I moved to New Westminster at the beginning of the month. On the day of the move I was pretty tired after unpacking and decided to take myself out for dinner. After I got back I was talking with a friend, who observed, “I guess you’re not one of those people who’s afraid to eat out by themselves.” I was kind of surprised. That’s a type?
She mentioned my solo adventure to another friend, who said to me, “Oh my God, I could never do that!” She said if she ate out alone she’d always feel like people were looking at her and thinking how lame she was. “Once, I almost went to a movie by myself, but I couldn’t do it,” she added.
Seriously? When I’m out on a date or with friends I certainly haven’t been spending the time looking around the restaurant or movie theatre and feeling sorry for all the lame single people. Maybe I’m naive, but if there are people who actually do this I’m kind of surprised. And even if there are, why do people care?
I raised this incident on a comment on a blog post at The Mankini Revolution about the pressure on women to avoid singledom, and one of their contributors wrote a post about the joys of going out by yourself.
I like going out with friends but I don’t have to go out with anyone to have a good time. When it comes down to it, if someone can’t find someone else to go for dinner with, are you honestly going to say she should just stay home? Maybe order in so it’s only the delivery person who might be judging her?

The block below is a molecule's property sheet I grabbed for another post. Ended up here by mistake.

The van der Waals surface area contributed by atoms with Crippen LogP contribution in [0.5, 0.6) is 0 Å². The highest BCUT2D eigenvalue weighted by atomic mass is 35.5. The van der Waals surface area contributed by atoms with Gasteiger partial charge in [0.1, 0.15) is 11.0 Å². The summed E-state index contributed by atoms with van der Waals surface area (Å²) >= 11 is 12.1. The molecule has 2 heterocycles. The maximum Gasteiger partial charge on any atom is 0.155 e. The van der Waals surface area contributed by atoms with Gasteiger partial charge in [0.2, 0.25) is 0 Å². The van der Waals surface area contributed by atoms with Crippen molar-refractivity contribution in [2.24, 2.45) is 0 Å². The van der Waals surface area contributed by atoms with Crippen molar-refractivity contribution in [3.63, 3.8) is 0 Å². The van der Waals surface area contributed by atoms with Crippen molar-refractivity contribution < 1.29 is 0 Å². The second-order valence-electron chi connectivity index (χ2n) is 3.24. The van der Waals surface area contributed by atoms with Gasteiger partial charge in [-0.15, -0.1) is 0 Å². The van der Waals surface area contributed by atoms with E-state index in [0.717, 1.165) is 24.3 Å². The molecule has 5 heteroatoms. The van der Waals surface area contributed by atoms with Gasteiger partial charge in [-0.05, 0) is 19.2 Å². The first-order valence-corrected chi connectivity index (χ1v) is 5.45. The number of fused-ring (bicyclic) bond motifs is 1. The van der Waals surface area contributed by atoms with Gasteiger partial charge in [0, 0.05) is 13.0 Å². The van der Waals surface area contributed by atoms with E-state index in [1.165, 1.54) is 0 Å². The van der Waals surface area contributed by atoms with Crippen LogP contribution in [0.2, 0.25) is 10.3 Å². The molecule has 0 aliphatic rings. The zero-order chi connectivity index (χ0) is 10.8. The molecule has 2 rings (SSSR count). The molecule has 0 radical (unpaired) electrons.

I do see this whole fear-of-eating-out-alone thing as connected to the idea that single people, especially women, are to be pitied. There might also be pressure on men not to eat out or go to movies alone, but I think it’s compounded for women because of the negativity about being single.
For example, The Mankini post refers to a Madatoms article called “Ladies’ Excuses for Being Single” that suggests that women who claim to be single by choice are in reality: lesbians, ugly,or “two cats away from being crazy cat lady.” Nice…
And I’ve written before about Lori Gottlieb’s Marry Him: The Case for Mr. Goodenough, where she says single women who aren’t worried about getting married are either lying or in denial.
How about we say you’re welcome to critique someone’s taste in movies, but not the fact that she didn’t need someone else to escort her to the theatre? How about we say if a woman’s eating out alone that doesn’t indicte anything deeper than the fact she’s hungry? How about we trust women?